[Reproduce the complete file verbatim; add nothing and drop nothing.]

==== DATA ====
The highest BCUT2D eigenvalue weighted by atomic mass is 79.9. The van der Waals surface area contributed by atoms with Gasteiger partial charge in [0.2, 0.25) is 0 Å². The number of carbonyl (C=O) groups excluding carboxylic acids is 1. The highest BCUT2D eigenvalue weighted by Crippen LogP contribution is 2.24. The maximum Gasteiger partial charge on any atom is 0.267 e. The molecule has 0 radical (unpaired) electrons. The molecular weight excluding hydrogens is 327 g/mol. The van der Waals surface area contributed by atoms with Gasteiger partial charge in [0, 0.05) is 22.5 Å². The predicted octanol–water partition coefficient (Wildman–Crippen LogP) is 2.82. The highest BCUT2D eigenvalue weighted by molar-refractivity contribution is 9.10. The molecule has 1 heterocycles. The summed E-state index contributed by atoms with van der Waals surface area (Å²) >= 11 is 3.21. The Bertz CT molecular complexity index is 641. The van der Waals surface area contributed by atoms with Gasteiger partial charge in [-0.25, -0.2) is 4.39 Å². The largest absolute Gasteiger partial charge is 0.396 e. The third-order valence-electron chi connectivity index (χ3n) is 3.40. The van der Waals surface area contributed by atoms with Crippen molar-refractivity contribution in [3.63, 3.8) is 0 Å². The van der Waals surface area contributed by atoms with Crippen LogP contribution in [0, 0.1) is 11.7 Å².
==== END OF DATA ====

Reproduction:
The highest BCUT2D eigenvalue weighted by atomic mass is 79.9. The van der Waals surface area contributed by atoms with Gasteiger partial charge in [0.2, 0.25) is 0 Å². The number of carbonyl (C=O) groups excluding carboxylic acids is 1. The highest BCUT2D eigenvalue weighted by Crippen LogP contribution is 2.24. The maximum Gasteiger partial charge on any atom is 0.267 e. The molecule has 0 radical (unpaired) electrons. The molecular weight excluding hydrogens is 327 g/mol. The van der Waals surface area contributed by atoms with Gasteiger partial charge in [0, 0.05) is 22.5 Å². The predicted octanol–water partition coefficient (Wildman–Crippen LogP) is 2.82. The highest BCUT2D eigenvalue weighted by molar-refractivity contribution is 9.10. The molecule has 1 heterocycles. The summed E-state index contributed by atoms with van der Waals surface area (Å²) >= 11 is 3.21. The Bertz CT molecular complexity index is 641. The van der Waals surface area contributed by atoms with Gasteiger partial charge in [-0.25, -0.2) is 4.39 Å². The largest absolute Gasteiger partial charge is 0.396 e. The third-order valence-electron chi connectivity index (χ3n) is 3.40. The van der Waals surface area contributed by atoms with Crippen molar-refractivity contribution in [3.63, 3.8) is 0 Å². The van der Waals surface area contributed by atoms with Crippen LogP contribution in [0, 0.1) is 11.7 Å².